Movie, The Shack answers how to get past unspeakable tragedy

Suzette Standring
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The age-old angry question is, “If there is a God, then why do horrible things happen?”  A new movie, The Shack, based on the book by William P. Young, goes further.  “How does one get past unspeakable tragedy and relentless pain?”  The Shack is a visual parable that answers both questions.

Mack Phillips (actor Sam Worthington) grew up under an abusive and religious father, so his faith is doubt-filled compared to his wife’s devotion to God whom Nan (Radha Mitchell) addresses easily as “Papa.”  The grief from the murder of Missy, their young daughter, tears the family apart.  Now Mack’s relationship with God is filled only with rage and blame.

A cryptic note compels Mack to the wilderness shack where the bloody clothes of his daughter were found though her body was never recovered.  There he encounters God in the form of the Holy Trinity, “Pappa” (Olivia Spencer ), Jesus (Avraham Aviv Alush) and the Holy Spirit (Sumire Matasubara).

God is blasted with bitterness and accusations by Mack. Everyday life often cries out,  “Why didn’t you stop this?”  “If God is love, then why is there war and murder?” “Why do innocent people suffer?”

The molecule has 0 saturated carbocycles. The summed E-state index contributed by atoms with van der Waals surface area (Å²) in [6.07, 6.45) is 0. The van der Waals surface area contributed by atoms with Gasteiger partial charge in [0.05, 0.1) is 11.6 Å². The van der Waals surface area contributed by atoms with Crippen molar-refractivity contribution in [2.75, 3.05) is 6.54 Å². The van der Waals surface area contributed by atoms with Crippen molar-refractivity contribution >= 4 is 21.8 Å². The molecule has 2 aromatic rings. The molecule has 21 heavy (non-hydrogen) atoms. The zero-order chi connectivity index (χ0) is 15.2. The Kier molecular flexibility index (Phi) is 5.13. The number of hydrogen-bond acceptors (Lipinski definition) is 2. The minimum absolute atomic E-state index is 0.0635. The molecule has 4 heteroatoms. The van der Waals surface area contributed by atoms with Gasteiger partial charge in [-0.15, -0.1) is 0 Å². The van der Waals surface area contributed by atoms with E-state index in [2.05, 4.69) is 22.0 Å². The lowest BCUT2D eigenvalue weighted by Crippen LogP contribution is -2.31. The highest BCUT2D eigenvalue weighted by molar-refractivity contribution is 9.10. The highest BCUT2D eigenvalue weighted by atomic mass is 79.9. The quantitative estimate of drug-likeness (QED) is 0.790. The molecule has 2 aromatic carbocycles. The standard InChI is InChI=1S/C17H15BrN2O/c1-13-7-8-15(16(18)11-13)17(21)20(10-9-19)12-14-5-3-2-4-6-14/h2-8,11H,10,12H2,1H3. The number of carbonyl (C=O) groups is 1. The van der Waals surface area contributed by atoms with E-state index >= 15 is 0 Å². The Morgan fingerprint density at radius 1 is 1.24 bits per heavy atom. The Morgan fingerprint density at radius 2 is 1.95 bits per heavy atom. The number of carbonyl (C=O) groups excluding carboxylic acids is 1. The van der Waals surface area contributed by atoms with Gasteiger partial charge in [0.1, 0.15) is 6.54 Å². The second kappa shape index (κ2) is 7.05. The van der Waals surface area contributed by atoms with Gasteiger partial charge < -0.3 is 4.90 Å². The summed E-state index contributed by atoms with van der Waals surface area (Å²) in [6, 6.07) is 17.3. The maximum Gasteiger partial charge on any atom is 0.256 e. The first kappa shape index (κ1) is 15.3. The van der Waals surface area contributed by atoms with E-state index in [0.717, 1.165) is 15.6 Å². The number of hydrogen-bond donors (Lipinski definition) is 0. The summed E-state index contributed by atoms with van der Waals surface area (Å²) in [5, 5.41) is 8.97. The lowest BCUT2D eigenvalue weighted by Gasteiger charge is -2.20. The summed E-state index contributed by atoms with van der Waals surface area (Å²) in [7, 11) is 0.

If ever a “God” were more suited for the movies, it is actor Octavia Spencer, luminous with love, patience and understanding. And that’s another thing, how can “God the Father” be a woman?  “Pappa” explains that because of Mack’s abusive father, it was wiser not to appear to him as a man.

That took me aback.  Maybe God does approach us in more readily acceptable forms. Genius. For example, I can’t imagine “God the Father” as cuddly and ever-involved because my own dad was not. Instead, it’s easier for me to connect to God through nature. He appears as passing clouds and unexpected heart rocks on the beach.  I get it.

Mack accuses God of abandonment when his daughter needed help the most, but “Pappa” was present with his daughter the entire time. People use free will and make choices with horrific consequences, but such decisions are not God’s fault or of his making. Instead God provides those things we cannot manufacture on our own: courage, forgiveness, peace, and healing.

The dialogue is simple, but surprisingly insightful. When Mack dismisses God’s ability to heal, “Pappa” tells him, ‘You are looking at me through the keyhole of your pain.”  Mack’s viewpoint is  a tiny window that sees only regrets. A much bigger picture is not in focus.  A spiritual heart needs to open to the possibilities, which are revealed to Mack through an encounter with Wisdom. The film moves to conclusion with surprising twists both in plot and points of enlightenment.  I won’t be a spoiler.

The Shack is not a literal interpretation of Christiantity.  Rather, it is a parable of hope and redemption, which says,“You can’t do it alone. You need God’s help.”    S/he who has ears, let them hear.

This column ran in The Patriot Ledger on 3/18/2017 and nationally through GateHouse Media.